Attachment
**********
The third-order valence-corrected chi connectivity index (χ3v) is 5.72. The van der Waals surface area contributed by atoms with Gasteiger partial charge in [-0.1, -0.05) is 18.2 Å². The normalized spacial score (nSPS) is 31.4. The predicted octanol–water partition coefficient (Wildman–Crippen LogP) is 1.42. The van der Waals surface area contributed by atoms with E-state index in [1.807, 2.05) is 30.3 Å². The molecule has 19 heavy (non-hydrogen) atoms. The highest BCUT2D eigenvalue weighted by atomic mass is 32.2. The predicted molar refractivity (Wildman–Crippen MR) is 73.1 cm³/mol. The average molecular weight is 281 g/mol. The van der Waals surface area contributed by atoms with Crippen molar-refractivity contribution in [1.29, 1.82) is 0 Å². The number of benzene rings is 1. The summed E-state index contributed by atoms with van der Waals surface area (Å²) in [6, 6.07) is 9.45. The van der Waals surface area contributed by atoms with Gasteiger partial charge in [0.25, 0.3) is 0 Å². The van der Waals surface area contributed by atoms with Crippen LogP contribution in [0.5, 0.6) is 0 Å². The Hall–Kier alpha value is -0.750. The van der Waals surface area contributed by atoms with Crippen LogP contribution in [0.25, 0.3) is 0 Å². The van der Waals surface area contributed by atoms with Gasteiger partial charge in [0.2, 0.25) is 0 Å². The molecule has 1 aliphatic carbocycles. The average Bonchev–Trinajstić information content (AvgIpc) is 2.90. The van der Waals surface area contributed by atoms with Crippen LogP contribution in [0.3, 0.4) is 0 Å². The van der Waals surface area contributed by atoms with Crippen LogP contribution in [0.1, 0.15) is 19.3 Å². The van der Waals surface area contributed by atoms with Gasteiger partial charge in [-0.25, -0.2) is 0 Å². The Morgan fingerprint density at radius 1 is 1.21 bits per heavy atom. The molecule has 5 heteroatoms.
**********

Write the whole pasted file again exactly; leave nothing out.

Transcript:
The third-order valence-corrected chi connectivity index (χ3v) is 5.72. The van der Waals surface area contributed by atoms with Gasteiger partial charge in [-0.1, -0.05) is 18.2 Å². The normalized spacial score (nSPS) is 31.4. The predicted octanol–water partition coefficient (Wildman–Crippen LogP) is 1.42. The van der Waals surface area contributed by atoms with E-state index in [1.807, 2.05) is 30.3 Å². The molecule has 19 heavy (non-hydrogen) atoms. The highest BCUT2D eigenvalue weighted by atomic mass is 32.2. The predicted molar refractivity (Wildman–Crippen MR) is 73.1 cm³/mol. The average molecular weight is 281 g/mol. The van der Waals surface area contributed by atoms with Crippen molar-refractivity contribution in [1.29, 1.82) is 0 Å². The number of benzene rings is 1. The summed E-state index contributed by atoms with van der Waals surface area (Å²) in [6, 6.07) is 9.45. The van der Waals surface area contributed by atoms with Gasteiger partial charge in [0.25, 0.3) is 0 Å². The van der Waals surface area contributed by atoms with Crippen LogP contribution in [0.5, 0.6) is 0 Å². The Hall–Kier alpha value is -0.750. The van der Waals surface area contributed by atoms with Crippen LogP contribution in [0.25, 0.3) is 0 Å². The van der Waals surface area contributed by atoms with Gasteiger partial charge in [0.2, 0.25) is 0 Å². The molecule has 1 aliphatic carbocycles. The average Bonchev–Trinajstić information content (AvgIpc) is 2.90. The van der Waals surface area contributed by atoms with Crippen LogP contribution in [0.3, 0.4) is 0 Å². The van der Waals surface area contributed by atoms with Crippen LogP contribution in [0.1, 0.15) is 19.3 Å². The van der Waals surface area contributed by atoms with Gasteiger partial charge in [-0.25, -0.2) is 0 Å². The Morgan fingerprint density at radius 1 is 1.21 bits per heavy atom. The molecule has 5 heteroatoms.